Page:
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  • Writer's pictureThe San Juan Daily Star

10 people killed and 3 wounded in shooting at Buffalo grocery store

The police said the gunman, whom they described as an 18-year-old white man from outside the city, was motivated by racism. He appeared in court hours after the shooting and pleaded not guilty to charges of first-degree murder.

By Jesse McKinley, Alex Traub and Troy Closson

A teenage gunman entranced by a white supremacist ideology known as replacement theory opened fire at a supermarket in Buffalo on Saturday, methodically shooting and killing 10 people and injuring three more, almost all of them Black, in one of the deadliest racist massacres in recent American history.

Authorities identified the gunman as 18-year-old Payton S. Gendron of Conklin, a small town in New York’s rural Southern Tier. Gendron drove more than 200 miles to mount his attack, which he also livestreamed, police said, a chilling video feed that appeared designed to promote his sinister agenda.

Shortly after Gendron was captured, a manifesto believed to have been posted online by the gunman emerged, riddled with racist, anti-immigrant views that claimed white Americans were at risk of being replaced by people of color. In the video that appeared to have been captured by the camera affixed to his helmet, an anti-Black racial slur can be seen on the barrel of his weapon.

The attack, at a Tops Friendly Market in a largely Black neighborhood in east Buffalo, conjured grim comparisons to a series of other massacres motivated by racism, including the killing of nine Black parishioners at a church in Charleston, South Carolina, in 2015; an antisemitic rampage in a Pittsburgh synagogue in 2018 that left 11 people dead; and an attack at a Walmart in El Paso, Texas, in 2019, where the man charged had expressed hatred of Latinos. More than 20 people died there.

In the Buffalo grocery store, where four employees were shot, the savagery and planning were evident: Gendron was armed with an assault weapon and wore body armor, police said. And his preferred victims seemed clear as well: All told, 11 of the people shot were Black and two were white, authorities said.

“It was a straight up racially motivated hate crime,” said John Garcia, the Erie County sheriff.

In a news conference Saturday evening, Gov. Kathy Hochul — a Buffalo native — echoed that sentiment and decried the attack as an “act of barbarism” and an “execution of innocent human beings,” as well as a frightening reminder of the dangers of “white supremacist terrorism.”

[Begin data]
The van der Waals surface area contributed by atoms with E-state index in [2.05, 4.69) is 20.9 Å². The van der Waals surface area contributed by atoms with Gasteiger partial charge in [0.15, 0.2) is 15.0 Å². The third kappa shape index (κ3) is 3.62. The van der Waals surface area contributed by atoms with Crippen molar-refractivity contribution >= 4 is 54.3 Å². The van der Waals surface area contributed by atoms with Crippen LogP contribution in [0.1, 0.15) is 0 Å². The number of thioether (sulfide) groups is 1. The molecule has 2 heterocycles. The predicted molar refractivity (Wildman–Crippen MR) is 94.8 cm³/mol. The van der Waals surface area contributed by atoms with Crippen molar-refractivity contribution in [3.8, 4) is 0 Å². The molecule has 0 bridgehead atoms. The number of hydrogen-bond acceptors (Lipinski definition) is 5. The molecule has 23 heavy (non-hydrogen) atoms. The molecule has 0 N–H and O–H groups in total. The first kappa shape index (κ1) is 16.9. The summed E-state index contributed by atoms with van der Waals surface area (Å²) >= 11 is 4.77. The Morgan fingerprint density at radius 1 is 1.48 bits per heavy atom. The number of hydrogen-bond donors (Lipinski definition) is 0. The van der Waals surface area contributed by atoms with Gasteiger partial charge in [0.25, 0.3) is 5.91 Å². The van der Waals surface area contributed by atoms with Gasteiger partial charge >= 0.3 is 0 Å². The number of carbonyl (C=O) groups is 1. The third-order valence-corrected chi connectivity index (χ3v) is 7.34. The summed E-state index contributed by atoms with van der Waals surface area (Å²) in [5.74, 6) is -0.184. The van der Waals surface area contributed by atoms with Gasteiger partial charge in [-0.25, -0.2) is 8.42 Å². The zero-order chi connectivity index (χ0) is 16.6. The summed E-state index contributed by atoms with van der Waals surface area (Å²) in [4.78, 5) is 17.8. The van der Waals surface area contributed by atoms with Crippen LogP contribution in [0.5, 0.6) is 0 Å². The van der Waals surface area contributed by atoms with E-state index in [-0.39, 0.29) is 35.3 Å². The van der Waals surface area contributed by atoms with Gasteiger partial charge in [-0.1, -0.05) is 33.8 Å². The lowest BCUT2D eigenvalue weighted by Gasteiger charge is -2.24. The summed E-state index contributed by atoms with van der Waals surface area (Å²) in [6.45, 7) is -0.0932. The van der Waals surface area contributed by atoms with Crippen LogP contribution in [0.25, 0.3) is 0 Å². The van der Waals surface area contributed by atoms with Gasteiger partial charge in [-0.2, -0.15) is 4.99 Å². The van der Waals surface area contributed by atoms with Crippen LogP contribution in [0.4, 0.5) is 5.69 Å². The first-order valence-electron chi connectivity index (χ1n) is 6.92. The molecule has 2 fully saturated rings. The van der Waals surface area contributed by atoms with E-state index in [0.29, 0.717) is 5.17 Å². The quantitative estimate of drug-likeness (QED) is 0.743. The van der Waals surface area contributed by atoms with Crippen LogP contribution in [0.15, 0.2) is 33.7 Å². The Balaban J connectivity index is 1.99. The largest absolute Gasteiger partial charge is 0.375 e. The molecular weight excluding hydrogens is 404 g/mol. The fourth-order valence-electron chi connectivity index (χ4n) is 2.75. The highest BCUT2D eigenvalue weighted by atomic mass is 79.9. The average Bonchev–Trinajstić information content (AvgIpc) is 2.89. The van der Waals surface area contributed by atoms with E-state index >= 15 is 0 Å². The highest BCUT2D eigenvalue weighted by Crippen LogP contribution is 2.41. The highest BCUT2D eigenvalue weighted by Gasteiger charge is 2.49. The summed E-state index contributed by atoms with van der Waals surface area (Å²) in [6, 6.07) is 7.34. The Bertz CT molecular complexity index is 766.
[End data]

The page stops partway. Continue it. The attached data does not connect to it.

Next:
“It strikes us in our very hearts to know that there is such evil that lurks out there,” Hochul said.

Based on what was written in the manifesto, the attack appeared to have been inspired by earlier massacres that were motivated by racial hatred, including a mosque shooting in New Zealand and the Walmart shooting in Texas, both in 2019.

In the manifesto, which was being reviewed by law enforcement, Gendron — who had attended a community college in Binghamton, New York — wrote that he had selected the area because it held the largest percentage of Black residents near his home in the state’s Southern Tier, a predominantly white region that borders Pennsylvania.

The document outlined a careful plan to kill as many Black people as possible, complete with the type of gun he would use, a timeline, and where he would eat beforehand.

It also included details of where he would livestream the violence, mayhem that he had also calibrated. He carefully studied the layout of the grocery, writing that he would shoot a security guard before stalking through aisles and firing upon Black shoppers. He wrote that he would shoot some twice, in the chest, when he could.

In an arraignment Saturday evening, Gendron pleaded not guilty to first-degree murder, a charge that could lead to life imprisonment without parole. He spoke little except to confirm he understood the charges, and gave little indication of emotion inside the courtroom.

The U.S. attorney in Buffalo, Trini Ross, said her office was also investigating the killings as federal hate crimes.

The massacre began around 2:30 p.m., authorities said, when Gendron arrived at the market stepping out of his car — on a sunny spring afternoon — dressed in tactical gear and body armor and carrying an assault weapon.

He shot four people in the parking lot, three of them fatally, Buffalo Police Commissioner Joseph Gramaglia said at the news conference. When he entered the store and continued shooting, he encountered a security guard, a retired Buffalo police officer who returned fire. But Gendron was wearing heavy metal plating; he killed the guard and continued into the store, firing on shoppers and employees.

When Buffalo police officers arrived and confronted Gendron, he put a gun to his neck, but two patrolmen persuaded him to drop his weapon and surrender, Gramaglia said.

The attack took place in a neighborhood known as Masten Park on Buffalo’s east side. Dominique Calhoun, who lives within sight of the supermarket, said she was pulling into its parking lot to buy ice cream with her daughters — 8 and 9 years old — when she saw people running out and screaming.

“That literally could have been me,” she said of the people who were killed.

Dorothy Simmons, 64, typically spends part of her Saturdays at Tops, shopping for food to prepare for Sunday dinner, something she says is part of a common tradition in her community. On Saturday, however, she was at work in Amherst, New York.

And when she heard the news, she broke down and cried.

“This is our store,” Simmons said. “This is our store.”

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